aloe vera

What Aloe Vera Does In Your Body: Why Egyptians Called It The Plant of Immortality

Aloe Vera is a popular houseplant since it requires little care and adds a natural touch to any space. However, despite its appearance, it can actually improve your wellbeing and health, something many people are unaware of.

Aloe Vera, also known as Aloe Barbadensis, has long been a popular plant, owing to its powerful medical benefits.

It was highly esteemed in Ancient Egypt, Greece, and Rome. Furthermore, it is widely utilised throughout Latin America, the Caribbean, and South Africa.

According to the University of Maryland Medical Center, it has also been a commonly prescribed medicine in the United States throughout the 18th and 19th centuries.

It is still one of the most widely utilised medicinal plants today. This is because it has a wide range of applications, including the treatment of fever, osteoarthritis, oral difficulties, ulcerative colitis, and asthma.

It is also regarded as one of the best natural beauty products. Because of its analgesic characteristics, the gel of this plant efficiently cures cuts, infections, sunburns, wounds, and burns, as well as fighting inflammation and itching.

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Several studies have shown that it is even more effective than traditional treatments in treating burns, as it relieves pain and speeds up the healing process.

Glycoproteins and polysaccharides are two immune-boosting components found in Aloe Vera. Glycoproteins reduce pain and inflammation, whereas polysaccharides moisturise the skin and aid in skin restoration.

Aloe Vera also treats and aids in the treatment of a variety of other health problems, including dental diseases, constipation, psoriasis, high cholesterol, inflammatory bowel disease, genital herpes, canker sores, upper respiratory tract infection, seborrheic dermatitis, and cancer. It also decreases blood sugar levels in those with type 2 diabetes.

Follow the steps below to produce the aloe Vera gel and use it to treat some of these issues:

You will need:

  • An aloe plant
  • Fresh lemon juice
  • A clean cotton towel
  • A sharp filleting knife
  • A sterile glass jar
  • A clean cutting board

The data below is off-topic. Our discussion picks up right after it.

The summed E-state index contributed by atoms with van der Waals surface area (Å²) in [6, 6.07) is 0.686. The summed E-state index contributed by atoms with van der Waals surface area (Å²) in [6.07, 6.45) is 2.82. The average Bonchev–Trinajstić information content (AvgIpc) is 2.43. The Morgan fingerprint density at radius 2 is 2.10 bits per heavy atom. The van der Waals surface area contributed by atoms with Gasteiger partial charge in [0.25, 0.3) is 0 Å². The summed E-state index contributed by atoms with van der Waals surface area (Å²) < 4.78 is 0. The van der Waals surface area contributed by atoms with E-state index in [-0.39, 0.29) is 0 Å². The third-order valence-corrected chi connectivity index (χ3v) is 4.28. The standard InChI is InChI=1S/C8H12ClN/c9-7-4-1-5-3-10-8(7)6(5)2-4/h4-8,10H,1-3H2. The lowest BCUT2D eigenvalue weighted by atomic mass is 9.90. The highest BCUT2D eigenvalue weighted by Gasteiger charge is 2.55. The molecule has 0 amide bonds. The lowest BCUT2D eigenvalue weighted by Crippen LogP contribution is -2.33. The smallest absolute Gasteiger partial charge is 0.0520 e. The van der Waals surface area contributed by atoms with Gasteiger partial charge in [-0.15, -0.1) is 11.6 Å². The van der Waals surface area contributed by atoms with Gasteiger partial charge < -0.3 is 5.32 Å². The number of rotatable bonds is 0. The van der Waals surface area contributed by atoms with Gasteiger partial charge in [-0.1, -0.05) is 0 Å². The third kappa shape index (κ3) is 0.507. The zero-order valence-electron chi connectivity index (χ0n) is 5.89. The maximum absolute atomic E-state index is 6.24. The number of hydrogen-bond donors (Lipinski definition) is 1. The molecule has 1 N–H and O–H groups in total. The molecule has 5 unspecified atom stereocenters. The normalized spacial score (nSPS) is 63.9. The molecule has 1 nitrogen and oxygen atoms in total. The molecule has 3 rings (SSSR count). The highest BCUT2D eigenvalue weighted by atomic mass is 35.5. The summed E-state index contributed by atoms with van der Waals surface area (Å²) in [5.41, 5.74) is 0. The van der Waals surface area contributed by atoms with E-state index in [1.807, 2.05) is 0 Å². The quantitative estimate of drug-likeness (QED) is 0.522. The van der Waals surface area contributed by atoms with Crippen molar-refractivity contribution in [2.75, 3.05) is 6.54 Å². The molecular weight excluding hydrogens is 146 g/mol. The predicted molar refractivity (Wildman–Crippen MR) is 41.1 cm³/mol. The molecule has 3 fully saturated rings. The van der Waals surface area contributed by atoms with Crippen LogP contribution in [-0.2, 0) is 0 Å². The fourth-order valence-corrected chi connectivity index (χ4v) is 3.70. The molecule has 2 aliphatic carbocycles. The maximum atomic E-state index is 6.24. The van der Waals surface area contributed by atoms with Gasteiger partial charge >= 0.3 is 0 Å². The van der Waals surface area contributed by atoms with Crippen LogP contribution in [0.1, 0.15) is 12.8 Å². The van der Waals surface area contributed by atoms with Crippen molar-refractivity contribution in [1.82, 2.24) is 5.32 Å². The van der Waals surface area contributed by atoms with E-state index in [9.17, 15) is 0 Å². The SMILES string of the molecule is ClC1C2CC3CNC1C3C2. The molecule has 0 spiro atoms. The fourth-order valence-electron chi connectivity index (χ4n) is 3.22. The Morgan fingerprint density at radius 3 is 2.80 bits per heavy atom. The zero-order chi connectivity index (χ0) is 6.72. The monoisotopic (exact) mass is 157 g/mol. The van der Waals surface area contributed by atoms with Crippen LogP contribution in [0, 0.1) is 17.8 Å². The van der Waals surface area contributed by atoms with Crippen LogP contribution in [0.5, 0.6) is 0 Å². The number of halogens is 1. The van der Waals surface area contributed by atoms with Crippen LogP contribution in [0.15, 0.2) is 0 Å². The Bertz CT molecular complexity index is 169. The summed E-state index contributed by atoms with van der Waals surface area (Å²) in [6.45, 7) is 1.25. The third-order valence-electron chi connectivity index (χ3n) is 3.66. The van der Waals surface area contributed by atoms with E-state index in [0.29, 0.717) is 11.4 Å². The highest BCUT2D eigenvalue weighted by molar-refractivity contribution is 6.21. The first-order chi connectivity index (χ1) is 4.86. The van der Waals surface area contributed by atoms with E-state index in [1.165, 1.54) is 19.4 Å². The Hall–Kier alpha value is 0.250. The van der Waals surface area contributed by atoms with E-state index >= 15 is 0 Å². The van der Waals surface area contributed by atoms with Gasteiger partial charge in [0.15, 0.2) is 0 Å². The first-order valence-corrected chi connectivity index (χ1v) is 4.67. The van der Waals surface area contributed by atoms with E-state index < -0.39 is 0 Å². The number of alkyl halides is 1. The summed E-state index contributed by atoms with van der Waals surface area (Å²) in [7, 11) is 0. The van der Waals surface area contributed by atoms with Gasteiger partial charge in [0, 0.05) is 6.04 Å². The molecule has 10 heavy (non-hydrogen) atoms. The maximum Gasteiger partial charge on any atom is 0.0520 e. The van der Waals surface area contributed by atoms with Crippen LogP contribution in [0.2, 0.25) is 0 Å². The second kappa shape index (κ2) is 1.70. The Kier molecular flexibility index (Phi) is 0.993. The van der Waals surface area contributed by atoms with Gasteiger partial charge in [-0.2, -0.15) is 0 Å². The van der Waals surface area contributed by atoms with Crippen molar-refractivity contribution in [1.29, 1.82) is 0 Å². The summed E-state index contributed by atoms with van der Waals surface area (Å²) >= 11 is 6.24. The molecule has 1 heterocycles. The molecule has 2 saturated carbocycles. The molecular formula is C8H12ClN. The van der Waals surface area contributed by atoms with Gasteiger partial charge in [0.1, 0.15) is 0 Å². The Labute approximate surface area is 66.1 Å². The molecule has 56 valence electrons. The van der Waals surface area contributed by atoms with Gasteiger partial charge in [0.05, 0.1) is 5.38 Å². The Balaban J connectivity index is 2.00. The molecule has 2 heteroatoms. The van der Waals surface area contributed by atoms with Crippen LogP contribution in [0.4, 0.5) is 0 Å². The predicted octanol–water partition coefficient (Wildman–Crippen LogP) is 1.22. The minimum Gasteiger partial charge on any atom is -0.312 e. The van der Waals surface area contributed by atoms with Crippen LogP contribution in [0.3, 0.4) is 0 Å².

• A clean plate
  • A food processor (optional)


  • Wash your hands well in order to prevent contamination of the sterile gel.
  • Choose a thick and juicy leaf of the plant, at least 4-6 inches long, preferably from its bottom. Make sure you cut it off properly in order not to harm the other leaves.
  • Wipe the knife you will use.
  • Wash the leaf well, dry it, and leave it on a plate at a 45° angle for 15 minutes in order to allow it to drain the yellow juice. In some cases, this juice may lead to digestive distress as it acts as a laxative.
  • Put the leaf on a cutting board and cut the edges from the sides.
  • You should fillet it in order to eliminate the green outer shell. Try not to lose too much gel in this process.
  • Then, cut the get in cubes and put it in a jar.
  • In order to get all the gel you can, run the knife along the green scraps once more. Run your knife along the green scraps to harvest any remaining gel
  • In order to make it last longer, squeeze some lemon juice over the gel, and shake it a bit to coat evenly.
  • In the end, you can pour the gel into a food processor and make a smoother gel.
  • Keep the aloe Vera gel in a sealed jar in the fridge, where it can stay up to a week.

Clean and cut the leaves lengthwise for topical usage. Then, several times a day, apply the gel on the wound until it is totally healed.

Take 30 cc of the gel three times a day for therapeutic purposes. However, before using aloe Vera internally, visit your naturopath.

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